Thanks and best wishes

    • Jen
      August 13, 2015 at 12:45 am

      I have conflicting thoughts about Russell Brand…I have read his book and I like that many people who have been otherwise disempowered and disenfranchised have found a new strength through what he has openly done and said. However if his influence is as far reaching as I suspect then he might have inadvertently caused the re-election of the tories at the last election by encouraging people not to vote. I also question the ’33’ tattooed into his arm (is it a reference to the highest level of Freemasons?) and his relationship with Jemima Khan/Goldsmith, editor of the New Statesman…among other things. He thinks of himself as a ‘Pied Piper’ so where is he leading people to and who in turn does he follow?

      • August 13, 2015 at 10:00 am

        Hi Jen
        Yes, I liked his book too. It was witty, funny, and it grew in maturity and confidence as he addressed political-economic issues head on rather than remaining in a vague abstracted spiritualist argument. Not that I reject our spirituality, of course.
        Won’t go there re Freemasons…
        I recall some famous lines from Bertold Brecht’s play ‘The Life of Galileo’. One of Galileo’s students says something like ‘Unhappy is the land which has no heroes’ to which Galileo replies ‘No! Unhappy is the land which needs heroes!’
        Ultimately, it shouldn’t matter whether Russell Brand or any other influential individual wants to lead us or not or where s/he wants to lead us or not. We should seek, through the confidence that learning of self and society gives, to all come together and collectively decide our directions.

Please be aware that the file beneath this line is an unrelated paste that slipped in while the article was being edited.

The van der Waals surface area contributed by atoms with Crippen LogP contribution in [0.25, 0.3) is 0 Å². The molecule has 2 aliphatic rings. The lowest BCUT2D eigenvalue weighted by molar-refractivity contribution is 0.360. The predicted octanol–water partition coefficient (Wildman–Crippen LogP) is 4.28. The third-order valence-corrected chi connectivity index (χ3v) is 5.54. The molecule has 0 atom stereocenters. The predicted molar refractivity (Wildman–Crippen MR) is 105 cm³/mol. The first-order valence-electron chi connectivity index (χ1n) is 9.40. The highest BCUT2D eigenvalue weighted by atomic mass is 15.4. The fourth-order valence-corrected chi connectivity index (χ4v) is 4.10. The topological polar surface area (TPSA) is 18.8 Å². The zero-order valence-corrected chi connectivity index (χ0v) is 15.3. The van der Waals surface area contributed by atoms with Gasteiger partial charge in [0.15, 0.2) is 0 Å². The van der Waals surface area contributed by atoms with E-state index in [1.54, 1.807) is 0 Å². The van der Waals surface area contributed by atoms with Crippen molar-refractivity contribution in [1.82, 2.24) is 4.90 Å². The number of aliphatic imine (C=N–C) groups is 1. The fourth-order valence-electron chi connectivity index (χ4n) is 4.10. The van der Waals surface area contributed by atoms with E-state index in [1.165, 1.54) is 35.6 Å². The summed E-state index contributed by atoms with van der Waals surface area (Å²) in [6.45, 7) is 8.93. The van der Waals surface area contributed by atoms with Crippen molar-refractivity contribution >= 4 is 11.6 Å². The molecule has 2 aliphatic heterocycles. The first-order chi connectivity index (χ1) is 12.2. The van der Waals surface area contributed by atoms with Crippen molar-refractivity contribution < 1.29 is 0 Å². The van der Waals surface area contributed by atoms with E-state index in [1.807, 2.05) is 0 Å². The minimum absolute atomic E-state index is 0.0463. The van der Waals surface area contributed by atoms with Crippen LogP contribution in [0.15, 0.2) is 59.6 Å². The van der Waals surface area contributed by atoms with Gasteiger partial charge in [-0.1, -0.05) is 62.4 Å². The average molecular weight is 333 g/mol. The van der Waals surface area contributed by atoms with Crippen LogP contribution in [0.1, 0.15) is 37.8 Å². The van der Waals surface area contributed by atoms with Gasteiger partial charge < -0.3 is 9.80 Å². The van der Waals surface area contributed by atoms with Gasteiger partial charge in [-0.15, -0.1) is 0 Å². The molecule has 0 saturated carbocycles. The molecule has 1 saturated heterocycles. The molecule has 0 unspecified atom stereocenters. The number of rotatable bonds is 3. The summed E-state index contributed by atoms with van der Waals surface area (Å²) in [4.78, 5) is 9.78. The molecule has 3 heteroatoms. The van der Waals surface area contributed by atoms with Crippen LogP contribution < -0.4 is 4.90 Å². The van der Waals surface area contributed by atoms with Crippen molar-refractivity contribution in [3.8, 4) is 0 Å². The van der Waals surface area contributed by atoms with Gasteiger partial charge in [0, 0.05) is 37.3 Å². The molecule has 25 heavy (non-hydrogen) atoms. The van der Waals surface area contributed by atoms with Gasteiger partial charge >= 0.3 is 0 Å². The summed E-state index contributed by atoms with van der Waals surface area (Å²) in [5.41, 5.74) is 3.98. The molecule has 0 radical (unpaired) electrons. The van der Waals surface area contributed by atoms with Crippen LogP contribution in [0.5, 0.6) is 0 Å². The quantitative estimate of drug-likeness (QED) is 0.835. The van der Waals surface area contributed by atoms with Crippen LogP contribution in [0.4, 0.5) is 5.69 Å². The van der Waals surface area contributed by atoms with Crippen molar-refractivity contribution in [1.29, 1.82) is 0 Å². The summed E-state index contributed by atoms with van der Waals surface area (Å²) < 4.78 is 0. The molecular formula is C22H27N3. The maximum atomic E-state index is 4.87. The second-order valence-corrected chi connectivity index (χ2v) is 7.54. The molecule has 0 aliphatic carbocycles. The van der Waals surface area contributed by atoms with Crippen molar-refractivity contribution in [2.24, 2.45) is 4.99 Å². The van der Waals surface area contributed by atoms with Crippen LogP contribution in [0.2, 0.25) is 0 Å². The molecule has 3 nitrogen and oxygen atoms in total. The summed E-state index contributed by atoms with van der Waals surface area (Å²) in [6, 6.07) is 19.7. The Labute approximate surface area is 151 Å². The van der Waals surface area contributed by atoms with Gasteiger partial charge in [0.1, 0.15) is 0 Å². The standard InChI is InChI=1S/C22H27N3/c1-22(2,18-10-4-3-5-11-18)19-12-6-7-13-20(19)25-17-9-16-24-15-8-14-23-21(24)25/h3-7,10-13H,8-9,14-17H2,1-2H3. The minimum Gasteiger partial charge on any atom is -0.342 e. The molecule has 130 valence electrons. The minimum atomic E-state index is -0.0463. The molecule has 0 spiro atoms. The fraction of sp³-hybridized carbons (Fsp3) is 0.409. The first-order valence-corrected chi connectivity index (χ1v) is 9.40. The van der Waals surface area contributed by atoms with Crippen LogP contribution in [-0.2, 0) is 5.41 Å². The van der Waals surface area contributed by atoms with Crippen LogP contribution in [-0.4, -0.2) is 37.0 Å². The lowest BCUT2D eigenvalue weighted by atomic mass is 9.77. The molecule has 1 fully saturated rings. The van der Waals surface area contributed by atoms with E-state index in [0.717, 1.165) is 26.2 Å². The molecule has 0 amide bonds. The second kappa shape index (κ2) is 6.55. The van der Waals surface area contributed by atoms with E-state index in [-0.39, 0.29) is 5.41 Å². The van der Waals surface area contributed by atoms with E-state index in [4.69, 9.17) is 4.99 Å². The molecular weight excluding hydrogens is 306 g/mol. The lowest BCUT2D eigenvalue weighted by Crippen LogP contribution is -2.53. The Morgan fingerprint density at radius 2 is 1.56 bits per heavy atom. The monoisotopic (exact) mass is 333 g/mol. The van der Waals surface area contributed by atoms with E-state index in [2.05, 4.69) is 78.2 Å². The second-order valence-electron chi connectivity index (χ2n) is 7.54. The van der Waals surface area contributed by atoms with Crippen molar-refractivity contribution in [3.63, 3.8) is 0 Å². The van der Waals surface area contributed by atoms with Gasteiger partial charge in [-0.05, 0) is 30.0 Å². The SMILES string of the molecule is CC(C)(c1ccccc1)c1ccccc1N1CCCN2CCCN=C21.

2. Ralph
    March 20, 2015 at 12:23 pm

    Having just read your piece re Red Node day and now your piece about yourself and your research, I am encouraged by your aim for social transformation. I am intrigued, however, that one of the groups that has effected most social change on the international scene over the centuries (and admittedly caused a lot of the problems) does not seem to come into your comments. I am thinking about the Christian church. Do you think the negatives outplay the positives?

    • March 20, 2015 at 6:49 pm

      Hi Ralph,
      Thanks so much for reading and for taking the time to comment. I think that when we consider ‘the Christian Church’, we need to think of it, and religion generally, as a huge and central important institution of human society. As an institution, it is in itself neither something good nor something evil. Instead, I think it far more fruitful to think of it as a crucial site of social struggle. What do I mean? Well, think about Jesus Christ. For me, Christ was fundamentally a radical political figure. His position on, say, financial exploitation is clear. Yet, when the Occupy London movement camped on the steps of St Paul’s Cathedral, it exposed a profound conflict within the Church of England. The St Paul’s Foundation that raises millions for the Cathedral is dominated by the banks and bankers. The senior clergy in the Church were largely compromised and many fell behind their financial sponsors. Others, driven, in my view, by the true teachings of Christ, aligned themselves with the occupiers, the people, and a few had to resign.
      One other example from within Christianity is the Catholic Church – clearly the legitimator and perpetrator of tyranny and injustice throughout Europe and the world for centuries. Yet, within the same Church, we see the birth and growth of radical ‘liberation theology’ throughout Latin America and beyond, a tradition that inspired the radical pedagogue Paolo Freire whose life and work has directly inspired me.
      In short, God can be used to justify pretty much anything e.g. Goldman Sachs’ CEO Lloyd Blankfein’s infamous claim that ‘we’re doing God’s work’.
      So, I think that the struggle for social justice is a spiritual one, that for most of humanity that means a religious one, and this means that the struggle must and does go on within religious institutions like the Christian Church.
      Hope that is a helpful answer
      Thanks again